Typical near surface layer current patterns in Lake Geneva’s main basin (Grand Lac)

Tuesday, 16 December 2014
Amir Razmi, D. Andrew Barry, Damien Bouffard and Ulrich Lemmin, EPFL Swiss Federal Institute of Technology Lausanne, Lausanne, Switzerland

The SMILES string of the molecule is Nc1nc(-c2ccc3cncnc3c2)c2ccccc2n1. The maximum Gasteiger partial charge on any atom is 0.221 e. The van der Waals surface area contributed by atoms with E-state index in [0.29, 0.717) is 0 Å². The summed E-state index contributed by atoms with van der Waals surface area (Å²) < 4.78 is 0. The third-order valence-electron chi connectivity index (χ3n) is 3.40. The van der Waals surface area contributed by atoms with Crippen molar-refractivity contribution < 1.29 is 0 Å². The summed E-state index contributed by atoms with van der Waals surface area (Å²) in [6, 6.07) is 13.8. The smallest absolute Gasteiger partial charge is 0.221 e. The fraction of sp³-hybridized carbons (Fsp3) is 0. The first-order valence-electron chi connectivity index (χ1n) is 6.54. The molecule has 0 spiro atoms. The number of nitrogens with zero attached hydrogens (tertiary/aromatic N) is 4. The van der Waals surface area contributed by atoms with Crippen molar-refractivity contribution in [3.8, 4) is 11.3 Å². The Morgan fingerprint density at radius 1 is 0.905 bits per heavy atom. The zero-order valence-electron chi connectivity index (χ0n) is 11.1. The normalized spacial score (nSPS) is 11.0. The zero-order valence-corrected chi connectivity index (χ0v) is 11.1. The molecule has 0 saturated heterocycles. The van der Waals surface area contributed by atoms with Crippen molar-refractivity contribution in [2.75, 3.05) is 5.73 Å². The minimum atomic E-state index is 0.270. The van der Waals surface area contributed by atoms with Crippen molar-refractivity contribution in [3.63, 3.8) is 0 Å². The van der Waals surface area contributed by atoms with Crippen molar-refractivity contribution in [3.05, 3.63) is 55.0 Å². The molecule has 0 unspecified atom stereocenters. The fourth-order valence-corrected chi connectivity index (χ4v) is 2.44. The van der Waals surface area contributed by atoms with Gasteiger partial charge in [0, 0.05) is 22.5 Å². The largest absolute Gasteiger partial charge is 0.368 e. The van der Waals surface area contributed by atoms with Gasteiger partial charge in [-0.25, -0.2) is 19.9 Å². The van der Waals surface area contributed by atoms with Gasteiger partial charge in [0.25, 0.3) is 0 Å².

The Lake Geneva current field is controlled by a variable wind field and thermal stratification. Typical current patterns in the Grand Lac which is oriented roughly in the East-West direction were determined under real time wind conditions and thermal stratifications using the DELFT3D-FLOW hydrodynamic model. The model solves the Reynolds-Averaged Navier-Stokes equations, combined with a k-ε turbulence closure in σ (lakebed-following) coordinates. The model was forced by a space-time dependent wind stress and heat flux over a 2.2 km × 2.2 km horizontal grid (interpolated onto the model grid) provided by the Swiss Meteorological office (COSMO2, MeteoSwiss) in 2012. Modeling results revealed stronger circulation for the large scale gyres in the non-stratified season (winter), compared with the stratified season (summer). A clockwise circulation pattern in the western part and a counter-clockwise current pattern in the central part of the Grand Lac are identified under large scale north-easterly winds (Bise), which occur frequently. For large scale south-westerly winds (Vent), another frequent wind, a long-fetch (up to ~ 30 km) leads to a clockwise circulation pattern in the central part of the main basin while a counter-clockwise recirculating gyre is induced in the eastern part. Strong eastward currents are observed near the Grand Lac north-shore. The simulation results compared well with ADCP data and time series of temperature profiles from the middle of the Grand Lac.